"You have some of your best days in school, but for many it can be your worst. Many schools like the one I attended have the correct policies, on paper at least, to deal with embracing diversity or challenging bullying, but in practice these often mean nothing. Even now with Section 28 gone (in full force when I was at school), many teachers don't address the issue.

You have some of your best days in school, but for many it can be your worst.

"The beauty of Diversity Role Models is that the workshops deal with LGBT bullying frankly and honestly, in a way that engages students as equals. We all share the notion that no-one should feel ostracised for their identity, and during the workshops the students celebrate that we all have differences, be it gender, race, religion, sexuality or anything, as well as things in common.

"It's rewarding for us to learn a lot from many bright students as well, and make clear that it's not wrong or sinful to love another human being. It's brought home in a much simpler and positive way than perhaps some schools are initially worried about."

 

Sophie Green

Sophie is a Liverpool based artist and illustrator. Her voluntary work has included 'All About Trans', liaising with media professionals, encouraging positive representation of trans people and working as a script consultant on a trans storyline on Hollyoaks. Sophie was part of the team that provided Liverpool Pride with its first trans area and last year's Liverpool TDOR (Transgender Day Of Remembrance) event. Sophie was named one to watch in the Independent on Sunday's Rainbow List in 2014.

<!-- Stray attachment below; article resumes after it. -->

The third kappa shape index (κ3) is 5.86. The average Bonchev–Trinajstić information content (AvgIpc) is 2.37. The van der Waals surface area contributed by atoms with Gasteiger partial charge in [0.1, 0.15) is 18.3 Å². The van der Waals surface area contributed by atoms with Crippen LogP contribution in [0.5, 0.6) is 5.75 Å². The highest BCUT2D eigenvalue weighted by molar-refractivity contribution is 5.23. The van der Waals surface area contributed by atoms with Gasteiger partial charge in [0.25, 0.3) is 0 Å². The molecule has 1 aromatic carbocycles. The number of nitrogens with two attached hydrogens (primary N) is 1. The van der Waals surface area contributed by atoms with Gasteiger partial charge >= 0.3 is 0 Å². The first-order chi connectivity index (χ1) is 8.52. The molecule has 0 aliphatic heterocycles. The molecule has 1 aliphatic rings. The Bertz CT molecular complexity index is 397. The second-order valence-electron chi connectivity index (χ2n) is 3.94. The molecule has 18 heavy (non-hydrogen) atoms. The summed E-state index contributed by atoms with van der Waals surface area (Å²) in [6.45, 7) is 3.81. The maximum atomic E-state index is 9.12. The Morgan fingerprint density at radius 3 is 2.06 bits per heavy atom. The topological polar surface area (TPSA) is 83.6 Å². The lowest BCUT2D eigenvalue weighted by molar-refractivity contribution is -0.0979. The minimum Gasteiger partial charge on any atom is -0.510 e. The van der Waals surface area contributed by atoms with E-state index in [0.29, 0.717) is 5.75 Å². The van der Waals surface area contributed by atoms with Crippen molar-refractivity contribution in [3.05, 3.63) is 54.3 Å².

Sophie believes that positive interactions and living visibly are key to changing attitudes and gaining wider public understanding of LGBT issues. As a trans woman she hopes to bust myths and misconceptions about what it is to be transgender,  and encourage everybody to celebrate their differences and support each other, allowing their unique lives to flourish.